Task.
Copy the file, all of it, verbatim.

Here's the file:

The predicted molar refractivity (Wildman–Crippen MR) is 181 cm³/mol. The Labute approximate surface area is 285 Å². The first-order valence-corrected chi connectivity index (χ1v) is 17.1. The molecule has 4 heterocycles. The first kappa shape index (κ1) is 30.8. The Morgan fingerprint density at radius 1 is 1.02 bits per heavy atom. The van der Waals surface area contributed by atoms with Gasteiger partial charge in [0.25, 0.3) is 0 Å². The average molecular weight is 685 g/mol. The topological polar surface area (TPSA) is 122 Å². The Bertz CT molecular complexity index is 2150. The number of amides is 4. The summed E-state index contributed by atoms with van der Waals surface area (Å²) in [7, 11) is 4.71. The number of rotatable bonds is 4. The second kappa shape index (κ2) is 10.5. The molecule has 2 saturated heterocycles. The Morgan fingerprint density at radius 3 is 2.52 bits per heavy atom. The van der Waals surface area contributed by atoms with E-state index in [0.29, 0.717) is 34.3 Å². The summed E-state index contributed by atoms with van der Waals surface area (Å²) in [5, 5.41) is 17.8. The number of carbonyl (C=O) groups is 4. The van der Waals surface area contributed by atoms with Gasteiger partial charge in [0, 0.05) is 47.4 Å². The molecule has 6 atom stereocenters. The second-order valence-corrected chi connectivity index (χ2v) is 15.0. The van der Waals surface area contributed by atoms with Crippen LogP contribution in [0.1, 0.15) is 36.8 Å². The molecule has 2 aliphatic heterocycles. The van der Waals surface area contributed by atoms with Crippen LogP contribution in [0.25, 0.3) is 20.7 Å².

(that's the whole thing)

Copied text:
The predicted molar refractivity (Wildman–Crippen MR) is 181 cm³/mol. The Labute approximate surface area is 285 Å². The first-order valence-corrected chi connectivity index (χ1v) is 17.1. The molecule has 4 heterocycles. The first kappa shape index (κ1) is 30.8. The Morgan fingerprint density at radius 1 is 1.02 bits per heavy atom. The van der Waals surface area contributed by atoms with Gasteiger partial charge in [0.25, 0.3) is 0 Å². The average molecular weight is 685 g/mol. The topological polar surface area (TPSA) is 122 Å². The Bertz CT molecular complexity index is 2150. The number of amides is 4. The summed E-state index contributed by atoms with van der Waals surface area (Å²) in [7, 11) is 4.71. The number of rotatable bonds is 4. The second kappa shape index (κ2) is 10.5. The molecule has 2 saturated heterocycles. The Morgan fingerprint density at radius 3 is 2.52 bits per heavy atom. The van der Waals surface area contributed by atoms with E-state index in [0.29, 0.717) is 34.3 Å². The summed E-state index contributed by atoms with van der Waals surface area (Å²) in [5, 5.41) is 17.8. The number of carbonyl (C=O) groups is 4. The van der Waals surface area contributed by atoms with Gasteiger partial charge in [0, 0.05) is 47.4 Å². The molecule has 6 atom stereocenters. The second-order valence-corrected chi connectivity index (χ2v) is 15.0. The van der Waals surface area contributed by atoms with Crippen LogP contribution in [0.1, 0.15) is 36.8 Å². The molecule has 2 aliphatic heterocycles. The van der Waals surface area contributed by atoms with Crippen LogP contribution in [0.25, 0.3) is 20.7 Å².